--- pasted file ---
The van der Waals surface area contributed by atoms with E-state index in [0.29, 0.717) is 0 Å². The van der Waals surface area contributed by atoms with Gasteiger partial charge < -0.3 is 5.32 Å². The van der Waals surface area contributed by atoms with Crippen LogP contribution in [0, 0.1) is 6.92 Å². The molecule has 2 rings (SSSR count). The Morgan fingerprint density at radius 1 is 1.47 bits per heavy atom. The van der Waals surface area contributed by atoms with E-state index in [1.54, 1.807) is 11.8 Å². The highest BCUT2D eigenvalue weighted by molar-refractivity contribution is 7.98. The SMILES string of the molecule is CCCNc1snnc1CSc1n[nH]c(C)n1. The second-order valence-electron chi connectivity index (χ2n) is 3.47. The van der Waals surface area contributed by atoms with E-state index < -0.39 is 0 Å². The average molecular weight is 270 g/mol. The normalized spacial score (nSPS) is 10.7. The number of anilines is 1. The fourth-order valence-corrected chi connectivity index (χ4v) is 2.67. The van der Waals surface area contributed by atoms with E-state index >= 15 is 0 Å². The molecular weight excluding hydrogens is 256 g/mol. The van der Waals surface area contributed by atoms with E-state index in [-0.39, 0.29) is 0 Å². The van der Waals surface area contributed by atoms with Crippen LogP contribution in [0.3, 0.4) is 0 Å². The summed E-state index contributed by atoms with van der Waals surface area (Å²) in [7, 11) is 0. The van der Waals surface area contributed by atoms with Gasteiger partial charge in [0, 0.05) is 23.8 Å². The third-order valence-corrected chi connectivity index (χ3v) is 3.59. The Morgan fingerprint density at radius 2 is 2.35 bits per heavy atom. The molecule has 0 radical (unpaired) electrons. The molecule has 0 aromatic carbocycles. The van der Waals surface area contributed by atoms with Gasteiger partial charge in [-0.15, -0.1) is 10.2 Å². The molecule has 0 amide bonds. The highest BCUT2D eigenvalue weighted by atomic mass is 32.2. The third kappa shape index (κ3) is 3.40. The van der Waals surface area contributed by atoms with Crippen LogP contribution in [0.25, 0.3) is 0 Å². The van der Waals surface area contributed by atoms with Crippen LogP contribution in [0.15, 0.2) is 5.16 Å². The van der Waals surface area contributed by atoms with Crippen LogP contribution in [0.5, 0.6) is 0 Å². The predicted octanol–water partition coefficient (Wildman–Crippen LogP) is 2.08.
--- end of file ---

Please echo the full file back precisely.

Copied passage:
The van der Waals surface area contributed by atoms with E-state index in [0.29, 0.717) is 0 Å². The van der Waals surface area contributed by atoms with Gasteiger partial charge < -0.3 is 5.32 Å². The van der Waals surface area contributed by atoms with Crippen LogP contribution in [0, 0.1) is 6.92 Å². The molecule has 2 rings (SSSR count). The Morgan fingerprint density at radius 1 is 1.47 bits per heavy atom. The van der Waals surface area contributed by atoms with E-state index in [1.54, 1.807) is 11.8 Å². The highest BCUT2D eigenvalue weighted by molar-refractivity contribution is 7.98. The SMILES string of the molecule is CCCNc1snnc1CSc1n[nH]c(C)n1. The second-order valence-electron chi connectivity index (χ2n) is 3.47. The van der Waals surface area contributed by atoms with E-state index < -0.39 is 0 Å². The average molecular weight is 270 g/mol. The normalized spacial score (nSPS) is 10.7. The number of anilines is 1. The fourth-order valence-corrected chi connectivity index (χ4v) is 2.67. The van der Waals surface area contributed by atoms with E-state index >= 15 is 0 Å². The molecular weight excluding hydrogens is 256 g/mol. The van der Waals surface area contributed by atoms with E-state index in [-0.39, 0.29) is 0 Å². The van der Waals surface area contributed by atoms with Crippen LogP contribution in [0.3, 0.4) is 0 Å². The summed E-state index contributed by atoms with van der Waals surface area (Å²) in [7, 11) is 0. The van der Waals surface area contributed by atoms with Gasteiger partial charge in [0, 0.05) is 23.8 Å². The third-order valence-corrected chi connectivity index (χ3v) is 3.59. The Morgan fingerprint density at radius 2 is 2.35 bits per heavy atom. The molecule has 0 radical (unpaired) electrons. The molecule has 0 aromatic carbocycles. The van der Waals surface area contributed by atoms with Gasteiger partial charge in [-0.15, -0.1) is 10.2 Å². The molecule has 0 amide bonds. The highest BCUT2D eigenvalue weighted by atomic mass is 32.2. The third kappa shape index (κ3) is 3.40. The van der Waals surface area contributed by atoms with Crippen LogP contribution in [0.25, 0.3) is 0 Å². The van der Waals surface area contributed by atoms with Crippen LogP contribution in [0.15, 0.2) is 5.16 Å². The van der Waals surface area contributed by atoms with Crippen LogP contribution in [0.5, 0.6) is 0 Å². The predicted octanol–water partition coefficient (Wildman–Crippen LogP) is 2.08.